Kate's Dress! That Queen! Those Hats!
Could the elegant royal wedding signal the end of porno chic?
It was with great reluctance that I dragged myself out of bed this morning, popped in my 18th-century wooden dentures, powdered and deloused my wig, hoisted my lorgnette, and clicked on the TV to watch the royal wedding. Why the withholding grumpiness and general lack of rejoicing? OK, I admit it: I am irate because I—a Brit AND a queen!—was not able to score a lucrative network TV wedding commentator gig. As tragic as it sounds, I actually wanted to be a ROYAL WATCHER for the day!
I'm not sure why I ever thought this was even a remote possibility. I have never had a good word to say about the chinless, annoying, anti-Semitic and inbred English aristocracy. The only individual I feel any affection for is the frowzy-but-admirable Queen Elizabeth II, aka Brenda. Her Maj is known as Brenda to the generations of Brits who read Private Eye magazine, wherein she has been pseudonym'd, to avoid legal action, since the 1960s.
Regarding Brenda, and her legendary anti-fashion: Years ago I interviewed Sir Hardy Amies, the hilarious and tart-tongued old poof who created Queen Elizabeth's iconic "look." I refer to those brightly hued outfits with the matching dress, coat and hat—like the yellow number she had on today. When I asked Sir Hardy if he had ever tried to squeeze Brenda into anything more stylish, he admonished me sternly. "Young man! Her Majesty must never appear to be chic. That would be disastrous, for there is an unkindness to chic [paging Wallis Simpson!] * and her Majesty must never appear to be unkind. She must always appear friendly and approachable."
As I watched Kate Middleton in her Sarah Burton-for-the house-of-Alexander McQueen frock, I scrutinized her for any traces of unkind chic. Alexander McQueen, the subject of a poignant retrospective opening at the Met Costume Institute on Monday night, was known for wild experimentation. But Kate was pitch perfect. Nothing too insanely fashiony or arch. No stylish self-indulgence. Nothing radical or innovative. Tudor-esque in silhouette, the frock had a tight bodice and sleeves, contracting with a flaring structured skirt. Mary Queen of Scots meets Grace Kelly. She was in every respect an archetypically pretty princess, an Audrey Hepburn for the 21st century! (See, my commentary is TV-ready!)
As I watched her sailing down the aisle like a romance novel heroine, a serious question formed itself under that powdered wig of mine. Might the lovely Kate, with her modest allure, her natural bosom and her quiet mystery, have the power to stem the flood of boob-jiggling hooker style which has engulfed not just fashion, but our entire culture? Could April 29, 2011 mark the beginning of a whole new era of elegant restraint?
An entire generation has grown up in a world of hair extensions, pneumatic hooters, and stripper poles. In the absence of a Jackie Kennedy or a Grace Kelly, these kids—and their mothers!—have been subjected to an unadulterated diet of Girls Gone Wild, busty Real Housewives, Jenna Jameson, and The Girls Next Door. The message? "Hotness" is the single viable currency. The only effective way to get attention is to flaunt your lady bits. Now along comes Kate, the anti-hooker, garnering the attention and admiration of the entire world with barely a glimpse of flesh.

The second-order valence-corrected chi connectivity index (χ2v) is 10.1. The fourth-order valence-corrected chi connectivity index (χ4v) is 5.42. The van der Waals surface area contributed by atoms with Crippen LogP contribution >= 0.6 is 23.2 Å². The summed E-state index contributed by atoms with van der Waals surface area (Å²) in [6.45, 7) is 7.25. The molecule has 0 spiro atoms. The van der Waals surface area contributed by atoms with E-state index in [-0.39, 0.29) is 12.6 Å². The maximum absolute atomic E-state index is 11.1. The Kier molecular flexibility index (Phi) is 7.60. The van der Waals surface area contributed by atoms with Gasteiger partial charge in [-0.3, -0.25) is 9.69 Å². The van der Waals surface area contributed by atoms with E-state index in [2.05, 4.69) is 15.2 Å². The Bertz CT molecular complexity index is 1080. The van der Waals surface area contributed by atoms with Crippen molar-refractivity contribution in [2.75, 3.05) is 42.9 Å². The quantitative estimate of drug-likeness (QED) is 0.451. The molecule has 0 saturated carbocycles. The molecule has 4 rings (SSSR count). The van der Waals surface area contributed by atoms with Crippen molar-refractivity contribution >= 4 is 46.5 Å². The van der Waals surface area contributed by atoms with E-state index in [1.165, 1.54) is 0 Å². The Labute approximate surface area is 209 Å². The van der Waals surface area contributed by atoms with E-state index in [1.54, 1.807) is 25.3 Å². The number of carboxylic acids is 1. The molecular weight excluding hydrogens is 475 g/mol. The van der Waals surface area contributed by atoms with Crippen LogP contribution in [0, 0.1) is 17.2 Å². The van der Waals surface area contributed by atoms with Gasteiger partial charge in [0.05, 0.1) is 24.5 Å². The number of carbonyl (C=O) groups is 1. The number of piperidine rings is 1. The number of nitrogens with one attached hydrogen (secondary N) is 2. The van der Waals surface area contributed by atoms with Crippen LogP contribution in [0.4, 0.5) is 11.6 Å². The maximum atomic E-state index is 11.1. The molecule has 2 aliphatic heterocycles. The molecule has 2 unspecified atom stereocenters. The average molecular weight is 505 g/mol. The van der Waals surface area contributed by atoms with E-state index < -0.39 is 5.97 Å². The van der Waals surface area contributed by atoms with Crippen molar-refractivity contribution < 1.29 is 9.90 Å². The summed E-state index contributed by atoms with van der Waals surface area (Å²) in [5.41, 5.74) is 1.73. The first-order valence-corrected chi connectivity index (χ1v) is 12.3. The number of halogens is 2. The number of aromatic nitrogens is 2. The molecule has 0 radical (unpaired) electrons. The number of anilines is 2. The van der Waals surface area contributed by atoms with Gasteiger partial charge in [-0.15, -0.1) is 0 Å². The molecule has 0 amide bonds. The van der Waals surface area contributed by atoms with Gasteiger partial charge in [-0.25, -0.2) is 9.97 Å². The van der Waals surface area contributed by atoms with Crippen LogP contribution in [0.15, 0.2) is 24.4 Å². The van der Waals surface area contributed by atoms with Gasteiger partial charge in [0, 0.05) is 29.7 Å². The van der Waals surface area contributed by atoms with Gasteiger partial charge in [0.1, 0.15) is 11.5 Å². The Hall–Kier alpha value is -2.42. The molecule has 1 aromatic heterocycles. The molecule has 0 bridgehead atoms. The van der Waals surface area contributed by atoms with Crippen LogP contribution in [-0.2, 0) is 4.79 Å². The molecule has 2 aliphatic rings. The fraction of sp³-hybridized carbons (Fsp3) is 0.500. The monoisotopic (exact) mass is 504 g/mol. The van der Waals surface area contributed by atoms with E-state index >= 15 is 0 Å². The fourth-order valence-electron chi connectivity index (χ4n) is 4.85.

My prediction: If she keeps up the simple elegance, she might well make a dent in the all-pervading culture of porno-chic. At the very least brunette Kate could de-popularize our global addiction to peroxide.
Aside from that, how did you enjoy the show, Mrs. Lincoln? Not a dull moment. Loved the rosy-cheeked choirboys and the aging prelates with their gorgeous robes and exploding eyebrows. J'adore'd Fergie's daughters in their insane hats sitting right behind the bright yellow Brenda.
Speaking of which: Am I the only person who lamented the absence of Fergie? The goofy ebullience and joie-de-vivre that have caused the Royal Family so much agita were poignantly absent. A similar thing happened at Chuck and Di's wedding back in 1981: Back then it was lady novelist Barbara Cartland who was relegated to the salon des refusees. Even though Babs was a relative of the Spencer family, she was asked not to attend as her presence might prove "distracting." Given that she always wore gaudy pastel satin gowns, 10 sets of fake lashes, and outrageous ostrich feather hats, thereby resembling a circus poodle, this was a strong possibility.
Back to Kate. With Mrs. Wills poised to eradicate ho culture from your lifestyle and your closet, it's not too early to start thinking of ways to recycle all your thongs, pasties, porno-pumps, and halter tops. Since fashion is a pendulum, it might be best to store them all in acid-free tissue paper so that you can eventually make them available to your grandchildren: "These were mine once, back when I was young and vagazzled and spray-tanned," you will say, tearfully unveling your raunchy relics to your wide-eyed heirs, adding, "I am not quite sure why, but I suddenly stopped wearing them on the day Kate and Wills got hitched!"
Kate and Wills, mazel tov!
P.S. Am currently accepting bookings to Royal-Watch Harry's nuptials. I feel confident that both Fergie and I will be invited. Click to see a slide show on the royal wedding of Prince William and Kate Middleton. Watch a video clip of the wedding:
Correction, May 11, 2011: This article originally misspelled the name of Wallis Simpson. (Return to the corrected sentence.)
Simon Doonan is an author, fashion commentator, and creative ambassador for Barneys New York.(Photo by Roxanne Lowit.)